The protests in Egypt this year captured the world’s attention and part of the initial excitement about the protests was that they were a “Facebook revolution”, with the initial spark for the unprecedented demonstrations coming from the new and uncontrollable frontier of the internet.
The Egyptian authorities soon put paid to that, firstly by blocking access to Facebook and Twitter. When savvy users resorted to Tor, a piece of software that allows internet users to circumvent censorship systems, the authorities shut down the internet. 88% of Egyptian internet users lost access to the web completely. As the Telegraph notes:
The Egyptian government’s action is unprecedented in the history of the internet. Countries such as China, Iran, Thailand and Tunisia have cut off access to news websites and social networking services during periods of unrest…
The ongoing attempt by the Egyptian government to shut down all online communication is, however, a new phenomenon. It not only prevents ordinary Egyptian internet users from accessing any websites, it cripples Tor, an anti-censorship tool that technical experts and activists were using to circumvent the Facebook and Twitter blocks.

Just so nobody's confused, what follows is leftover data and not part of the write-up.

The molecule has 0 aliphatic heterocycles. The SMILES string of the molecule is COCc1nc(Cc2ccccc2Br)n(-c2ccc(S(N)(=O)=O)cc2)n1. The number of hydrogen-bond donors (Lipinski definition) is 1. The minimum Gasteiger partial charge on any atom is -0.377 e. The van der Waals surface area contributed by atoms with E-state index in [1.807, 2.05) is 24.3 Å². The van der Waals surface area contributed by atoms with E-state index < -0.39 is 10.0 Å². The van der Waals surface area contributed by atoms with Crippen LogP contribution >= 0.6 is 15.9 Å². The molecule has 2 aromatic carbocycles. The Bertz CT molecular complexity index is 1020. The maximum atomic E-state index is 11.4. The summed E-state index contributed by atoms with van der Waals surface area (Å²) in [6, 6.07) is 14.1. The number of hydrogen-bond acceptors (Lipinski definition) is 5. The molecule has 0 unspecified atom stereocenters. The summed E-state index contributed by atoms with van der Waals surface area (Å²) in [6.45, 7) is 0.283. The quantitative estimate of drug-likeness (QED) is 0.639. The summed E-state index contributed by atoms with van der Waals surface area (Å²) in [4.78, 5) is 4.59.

All well and good. But it could never happen in the west, right?
The same day that Egypt was having it’s access to the internet shut down, reports surfaced in the US media that a bill that would give the President a so called “kill switch” the power to shut down the internet had been revived and would be presented to Congress. Wired explains the rationale:
An aide to the Homeland Security committee described the bill as one that does not mandate the shuttering of the entire internet. Instead, it would authorize the president to demand turning off access to so-called “critical infrastructure” where necessary.
An example, the aide said, would require infrastructure connected to “the system that controls the floodgates to the Hoover dam” to cut its connection to the net if the government detected an imminent cyber attack.
Yes, to protect the Hoover Dam the President of the United States needs the power to shut down the computer network that controls the Hoover dam. And also the network that controls Farmville.